Another important consideration is the fact that many published genetic association studies might be misleading. Individual reports may yield statistically significant associations, but these findings may be due to factors other than a true genetic association. These may include differences in baseline demographics of the study population, differences in clinical ascertainment, selection bias, and other factors. Therefore, it is important to validate the findings, preferably with at least one additional population.
The American Academy of Ophthalmology created a task force on genetic testing and published recommendations in 2012,3 which were updated in 2014.4 These recommendations included the following: offering genetic testing to patients suspected of having a monogenic (Mendelian) disease; providing genetic counseling (or referring to a genetic counselor); avoiding direct-to-consumer genetic testing; and avoiding routine testing of complex genetic diseases such as AMD.
AMD is not a monogenic disease caused by a single gene defect. Rather, it is a complex disease with both genetic and environmental risk factors. Reported environmental risk factors include age, smoking, dietary nutrients, exogenous estrogen use, and others.5 The genetic component of AMD has been estimated at 45% to 70%.6 As of this writing, 34 genetic loci, encompassing 52 gene variants, have been associated with AMD; it has been estimated that these 52 variants collectively account for about half of the heritability of the disease.7 These genes and genomic regions may be divided into high-effect, low-effect, and unknown variants.8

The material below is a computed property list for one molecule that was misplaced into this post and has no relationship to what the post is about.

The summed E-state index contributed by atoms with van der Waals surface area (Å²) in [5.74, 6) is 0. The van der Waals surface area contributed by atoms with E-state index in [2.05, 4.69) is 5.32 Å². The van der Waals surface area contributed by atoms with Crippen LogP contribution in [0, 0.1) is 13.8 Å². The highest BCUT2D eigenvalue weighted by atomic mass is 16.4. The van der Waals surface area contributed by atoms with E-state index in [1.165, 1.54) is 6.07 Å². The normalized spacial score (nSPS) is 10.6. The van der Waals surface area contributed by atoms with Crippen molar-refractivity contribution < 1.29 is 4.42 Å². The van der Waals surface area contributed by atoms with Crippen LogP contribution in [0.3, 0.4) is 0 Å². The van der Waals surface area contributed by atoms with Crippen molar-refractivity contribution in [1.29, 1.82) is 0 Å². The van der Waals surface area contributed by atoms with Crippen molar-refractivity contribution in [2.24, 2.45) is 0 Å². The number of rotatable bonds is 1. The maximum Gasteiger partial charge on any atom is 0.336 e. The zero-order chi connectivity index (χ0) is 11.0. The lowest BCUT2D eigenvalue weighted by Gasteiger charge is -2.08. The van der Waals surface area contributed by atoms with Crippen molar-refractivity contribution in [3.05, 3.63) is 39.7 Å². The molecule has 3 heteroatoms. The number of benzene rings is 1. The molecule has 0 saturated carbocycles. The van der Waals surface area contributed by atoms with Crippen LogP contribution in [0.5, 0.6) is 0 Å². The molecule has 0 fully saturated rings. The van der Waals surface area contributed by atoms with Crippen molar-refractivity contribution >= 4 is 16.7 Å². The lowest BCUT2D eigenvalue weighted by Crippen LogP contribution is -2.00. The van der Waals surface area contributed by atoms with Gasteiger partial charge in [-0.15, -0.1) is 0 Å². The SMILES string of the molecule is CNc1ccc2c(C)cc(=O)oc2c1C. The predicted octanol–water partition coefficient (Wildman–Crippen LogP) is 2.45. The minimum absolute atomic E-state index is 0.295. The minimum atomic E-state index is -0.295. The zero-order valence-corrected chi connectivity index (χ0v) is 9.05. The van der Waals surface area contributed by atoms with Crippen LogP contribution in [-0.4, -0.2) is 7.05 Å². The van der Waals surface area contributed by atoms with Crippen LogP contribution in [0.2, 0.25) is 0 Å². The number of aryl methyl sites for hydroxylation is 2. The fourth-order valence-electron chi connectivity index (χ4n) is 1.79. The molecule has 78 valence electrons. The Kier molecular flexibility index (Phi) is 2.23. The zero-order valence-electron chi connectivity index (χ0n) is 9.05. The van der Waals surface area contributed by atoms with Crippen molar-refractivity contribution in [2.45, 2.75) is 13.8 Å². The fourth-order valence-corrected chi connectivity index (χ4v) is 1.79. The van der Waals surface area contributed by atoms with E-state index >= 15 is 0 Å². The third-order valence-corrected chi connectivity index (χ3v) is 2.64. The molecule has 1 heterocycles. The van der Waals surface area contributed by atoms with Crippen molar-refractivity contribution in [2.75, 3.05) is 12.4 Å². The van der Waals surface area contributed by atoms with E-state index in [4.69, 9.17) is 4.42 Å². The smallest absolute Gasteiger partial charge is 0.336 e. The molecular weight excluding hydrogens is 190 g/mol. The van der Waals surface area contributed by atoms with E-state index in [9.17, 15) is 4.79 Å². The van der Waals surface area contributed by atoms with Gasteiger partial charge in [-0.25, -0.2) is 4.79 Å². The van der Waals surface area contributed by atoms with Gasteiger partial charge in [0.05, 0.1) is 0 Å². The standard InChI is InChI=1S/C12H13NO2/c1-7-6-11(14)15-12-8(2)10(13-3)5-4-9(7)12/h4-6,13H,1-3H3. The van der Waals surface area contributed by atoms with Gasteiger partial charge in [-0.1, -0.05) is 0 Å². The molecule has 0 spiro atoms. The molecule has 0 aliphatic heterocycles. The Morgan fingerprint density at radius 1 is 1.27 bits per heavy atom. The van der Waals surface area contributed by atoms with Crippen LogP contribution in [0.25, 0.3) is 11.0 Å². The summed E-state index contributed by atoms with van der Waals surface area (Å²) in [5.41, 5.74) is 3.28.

The two most widely studied and important loci, due to their large effect sizes and relatively high frequencies in the population, are complement factor H (CFH)9–12 and age-related maculopathy susceptibility 2 (ARMS2).13 ARMS2, previously termed LOC387715, is in very strong linkage disequilibrium with another gene, high temperature requirement A serine peptidase 1 (HTRA1),14 and the effects of these two loci are statistically indistinguishable. It is uncertain whether ARMS2 or HTRA1 is more clinically relevant.
Significant gene–environment interactions may also occur. For example, smoking is correlated with AMD, and this association has been reported to be stronger in smokers with certain variants in nitric oxide synthase 2A (NOS2A).15 Alternatively, hormone replacement therapy is negatively correlated with AMD in women, and this negative association has been reported to be stronger in women with certain ARMS2 variants.16 These results are interesting from a research perspective, but they have not been validated by other series.